The key difference in our approaches, is that we have concentrated on the (self-) process and model to derive qualitative results from the physical structure of matter, using only one of the fundamental dualities, and have only outlined the full geometric algebra of a fermion event, achievable from {a, c}, leaving its detail (e.g. groups, algebraic equivalence, spin formulation) to others [Clifford, Hamilton, Lie, Hestenes[3], Rowlands[8], Almeida[9]] as ‘standard texts’. In comparison, Rowlands has specialized on the algebraic structure of what we call the ‘fermion event’, using the nilpotent formulation, to give quantitative results and expression in many scientific disciplines. We think the most noteworthy point of the rewrite system is the use of three the dualities to create a full algebra (and by “full”, we mean that it retains the information that many other physical theories accidentally discard by omission); our {b} duality find expression as a dual algebra for the vacuum in their work, providing an immediately-accessible conjugation from conserved sources to their respective nonconserved bosons, fields, and quantum potentials, to form a full picture of possible states that an entity might assume.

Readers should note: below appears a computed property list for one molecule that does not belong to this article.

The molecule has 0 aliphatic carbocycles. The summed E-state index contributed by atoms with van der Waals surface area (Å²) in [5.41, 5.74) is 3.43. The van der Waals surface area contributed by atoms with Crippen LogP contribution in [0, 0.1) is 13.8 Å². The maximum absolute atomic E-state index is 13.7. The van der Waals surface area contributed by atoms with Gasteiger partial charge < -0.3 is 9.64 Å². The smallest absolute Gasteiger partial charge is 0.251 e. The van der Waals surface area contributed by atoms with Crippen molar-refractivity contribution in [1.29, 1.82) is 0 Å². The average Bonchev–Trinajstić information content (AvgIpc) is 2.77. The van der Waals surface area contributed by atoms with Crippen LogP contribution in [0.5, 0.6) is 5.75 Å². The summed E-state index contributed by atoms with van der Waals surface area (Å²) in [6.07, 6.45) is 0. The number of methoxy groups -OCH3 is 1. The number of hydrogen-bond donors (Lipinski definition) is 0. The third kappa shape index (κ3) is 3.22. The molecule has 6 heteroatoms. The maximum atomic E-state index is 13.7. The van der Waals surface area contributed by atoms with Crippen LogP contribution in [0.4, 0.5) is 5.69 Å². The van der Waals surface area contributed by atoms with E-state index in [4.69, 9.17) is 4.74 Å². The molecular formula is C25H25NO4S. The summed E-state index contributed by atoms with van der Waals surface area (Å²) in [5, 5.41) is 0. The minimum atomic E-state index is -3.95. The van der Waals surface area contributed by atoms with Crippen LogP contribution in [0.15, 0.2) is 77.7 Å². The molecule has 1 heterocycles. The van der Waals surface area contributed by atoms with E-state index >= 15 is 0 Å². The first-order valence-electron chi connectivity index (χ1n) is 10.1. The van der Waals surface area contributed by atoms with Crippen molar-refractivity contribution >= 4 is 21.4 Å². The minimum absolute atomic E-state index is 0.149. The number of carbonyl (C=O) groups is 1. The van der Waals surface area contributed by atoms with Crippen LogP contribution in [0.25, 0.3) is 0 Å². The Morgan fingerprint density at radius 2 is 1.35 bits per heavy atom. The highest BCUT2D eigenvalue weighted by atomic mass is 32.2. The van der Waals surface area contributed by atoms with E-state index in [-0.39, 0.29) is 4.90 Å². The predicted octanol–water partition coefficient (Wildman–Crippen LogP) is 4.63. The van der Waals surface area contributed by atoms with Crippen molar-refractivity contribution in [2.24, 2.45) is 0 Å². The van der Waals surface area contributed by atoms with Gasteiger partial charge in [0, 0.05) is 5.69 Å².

Likewise, our physicality has analogues with Peter Marcer's notion[13] of states relative to an [absolute] reference wave. We derive our observables from the {a, c} elements of the APS, rather than from the {b} reference wave, because the {b} wave cannot itself be measured (in common with Marcer's method), because it determines the points at which fermion events may form, which are the only points at which reality can be measured; we cannot arbitrarily measure bosons where {b} phases do not meet the criteria required for a fermion event.

Although different language is used in respective works, our interpretations on degeneracy and coherence as phase offset from the reference wave state –b are similar. The idea of co-homology is the same in both cases; any differences are solely because of our respective interpretations of matter constitution, rather than any difference in our respective derivations of the principles and self-processes of quantum computation.